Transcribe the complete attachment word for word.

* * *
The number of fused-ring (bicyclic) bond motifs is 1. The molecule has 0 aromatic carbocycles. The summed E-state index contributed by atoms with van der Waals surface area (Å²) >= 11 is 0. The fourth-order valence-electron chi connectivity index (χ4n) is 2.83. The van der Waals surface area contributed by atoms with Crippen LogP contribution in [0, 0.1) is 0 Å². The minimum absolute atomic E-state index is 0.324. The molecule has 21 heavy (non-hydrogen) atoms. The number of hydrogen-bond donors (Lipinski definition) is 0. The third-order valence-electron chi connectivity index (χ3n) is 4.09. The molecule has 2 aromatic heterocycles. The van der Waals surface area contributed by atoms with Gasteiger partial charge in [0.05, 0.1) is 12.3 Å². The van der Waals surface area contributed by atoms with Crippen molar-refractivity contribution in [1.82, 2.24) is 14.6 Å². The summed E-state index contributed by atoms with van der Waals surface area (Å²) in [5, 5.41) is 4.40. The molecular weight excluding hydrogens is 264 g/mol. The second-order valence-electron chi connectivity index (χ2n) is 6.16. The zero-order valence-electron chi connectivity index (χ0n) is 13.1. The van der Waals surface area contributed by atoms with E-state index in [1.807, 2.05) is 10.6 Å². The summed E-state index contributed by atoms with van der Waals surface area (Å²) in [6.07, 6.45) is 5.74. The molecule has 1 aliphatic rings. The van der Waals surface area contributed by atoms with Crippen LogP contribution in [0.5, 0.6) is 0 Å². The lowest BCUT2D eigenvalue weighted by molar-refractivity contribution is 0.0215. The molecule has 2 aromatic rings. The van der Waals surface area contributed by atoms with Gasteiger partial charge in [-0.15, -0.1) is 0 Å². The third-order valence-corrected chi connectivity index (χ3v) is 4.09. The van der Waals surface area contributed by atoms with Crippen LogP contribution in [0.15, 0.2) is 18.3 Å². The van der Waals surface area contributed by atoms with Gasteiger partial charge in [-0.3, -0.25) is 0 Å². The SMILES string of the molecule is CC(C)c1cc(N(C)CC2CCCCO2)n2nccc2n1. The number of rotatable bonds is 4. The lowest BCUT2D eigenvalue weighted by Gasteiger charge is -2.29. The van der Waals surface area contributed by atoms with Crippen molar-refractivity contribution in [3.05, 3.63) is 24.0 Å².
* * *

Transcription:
The number of fused-ring (bicyclic) bond motifs is 1. The molecule has 0 aromatic carbocycles. The summed E-state index contributed by atoms with van der Waals surface area (Å²) >= 11 is 0. The fourth-order valence-electron chi connectivity index (χ4n) is 2.83. The van der Waals surface area contributed by atoms with Crippen LogP contribution in [0, 0.1) is 0 Å². The minimum absolute atomic E-state index is 0.324. The molecule has 21 heavy (non-hydrogen) atoms. The number of hydrogen-bond donors (Lipinski definition) is 0. The third-order valence-electron chi connectivity index (χ3n) is 4.09. The molecule has 2 aromatic heterocycles. The van der Waals surface area contributed by atoms with Gasteiger partial charge in [0.05, 0.1) is 12.3 Å². The van der Waals surface area contributed by atoms with Crippen molar-refractivity contribution in [1.82, 2.24) is 14.6 Å². The summed E-state index contributed by atoms with van der Waals surface area (Å²) in [5, 5.41) is 4.40. The molecular weight excluding hydrogens is 264 g/mol. The second-order valence-electron chi connectivity index (χ2n) is 6.16. The zero-order valence-electron chi connectivity index (χ0n) is 13.1. The van der Waals surface area contributed by atoms with E-state index in [1.807, 2.05) is 10.6 Å². The summed E-state index contributed by atoms with van der Waals surface area (Å²) in [6.07, 6.45) is 5.74. The molecule has 1 aliphatic rings. The van der Waals surface area contributed by atoms with Crippen LogP contribution in [0.5, 0.6) is 0 Å². The lowest BCUT2D eigenvalue weighted by molar-refractivity contribution is 0.0215. The molecule has 2 aromatic rings. The van der Waals surface area contributed by atoms with Gasteiger partial charge in [-0.15, -0.1) is 0 Å². The third-order valence-corrected chi connectivity index (χ3v) is 4.09. The van der Waals surface area contributed by atoms with Crippen LogP contribution in [0.15, 0.2) is 18.3 Å². The van der Waals surface area contributed by atoms with Gasteiger partial charge in [-0.3, -0.25) is 0 Å². The SMILES string of the molecule is CC(C)c1cc(N(C)CC2CCCCO2)n2nccc2n1. The number of rotatable bonds is 4. The lowest BCUT2D eigenvalue weighted by Gasteiger charge is -2.29. The van der Waals surface area contributed by atoms with Crippen molar-refractivity contribution in [3.05, 3.63) is 24.0 Å².